Meat supply chains in the U.S. have been severely affected by the coronavirus. In particular, the most hard-hit industry within the food supply chain was meat processing. Since numerous workers have tested positive for COVID-19 on multiple meat plants across the country, the entire supply chain was disrupted.

What is going on with the meat plants?

At the end of April, the United Food and Commercial Workers International Union (UFCW), the largest meatpacking association in the U.S., has stated that 20 industry workers have died because of the virus, and more than 5,000 were infected or hospitalized. Meat plants were forced to shut down, as they have become the cluster of infection, which caused a lack of meat supply to retailers. According to UFCW, the factories’ closure resulted in a 25% drop in pork slaughter and a 10% drop in beef production.

How has the coronavirus disrupted the meat supply chain?

The issue became known nationwide, which has resulted in panic-buying among consumers, with all the meat products being sold out from grocery stores, fast food, restaurants, and supermarkets. The retailers have responded with setting up purchasing limits to stop overbuying. Now, with multiple meat processing plants being shut down across the country, farmers don’t have a place to sell their products. With high supply and high demand, meat supply chains suffer from a severe disruption in the processing sector.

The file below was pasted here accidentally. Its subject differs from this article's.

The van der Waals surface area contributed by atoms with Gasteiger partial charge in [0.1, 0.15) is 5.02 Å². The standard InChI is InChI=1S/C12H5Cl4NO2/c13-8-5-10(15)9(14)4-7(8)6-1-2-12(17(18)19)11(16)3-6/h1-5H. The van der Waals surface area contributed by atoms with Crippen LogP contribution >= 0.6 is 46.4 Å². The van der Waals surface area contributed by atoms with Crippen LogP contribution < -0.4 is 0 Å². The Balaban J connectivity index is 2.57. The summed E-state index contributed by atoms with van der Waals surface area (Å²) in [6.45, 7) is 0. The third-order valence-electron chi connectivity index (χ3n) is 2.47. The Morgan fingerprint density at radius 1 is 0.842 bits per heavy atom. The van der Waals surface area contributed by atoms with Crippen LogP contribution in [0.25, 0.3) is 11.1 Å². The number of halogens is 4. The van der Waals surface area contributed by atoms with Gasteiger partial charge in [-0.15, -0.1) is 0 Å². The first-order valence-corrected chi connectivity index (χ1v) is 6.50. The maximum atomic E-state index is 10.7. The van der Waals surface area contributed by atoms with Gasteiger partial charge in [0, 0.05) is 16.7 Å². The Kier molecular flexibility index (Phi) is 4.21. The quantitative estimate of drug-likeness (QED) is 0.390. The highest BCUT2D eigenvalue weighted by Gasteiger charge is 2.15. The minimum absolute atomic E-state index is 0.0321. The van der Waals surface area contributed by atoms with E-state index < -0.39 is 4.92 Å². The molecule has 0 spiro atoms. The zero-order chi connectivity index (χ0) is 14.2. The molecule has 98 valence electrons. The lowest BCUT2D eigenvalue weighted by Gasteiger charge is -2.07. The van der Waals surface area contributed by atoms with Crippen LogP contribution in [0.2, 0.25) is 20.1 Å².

The U.S. has the largest rate of meat consumption per capita, which clearly means a crisis in the meat supply chain can’t go unnoticed. The issue became so critical that the White House initiated the Defense Production Act to ensure the proper supply of meat in the stores.

What is wrong with America’s food supply chains?

Apparently, the disruption of the meat supply chain appears to be solely an American issue. In Europe, which has also been hard hit with the impacts of the pandemic, there are no signs of meat industry disruption. Why is that? In fact, the trouble with the U.S. meat processing industry is that it is extremely centralized and consolidated, while in the UK or Italy, meat vendors are usually small, local, and independent companies.

The monopoly of certain companies, like Tyson Foods Inc., which accounts for almost two-thirds of the entire meat processing in the U.S., has made meat supply chains hardly dependent and interconnected. Eventually, this is the reason for also making it extremely vulnerable to the damage. Hopefully, the industry will drift towards building a more resilient supply chain to prevent such a situation in the future.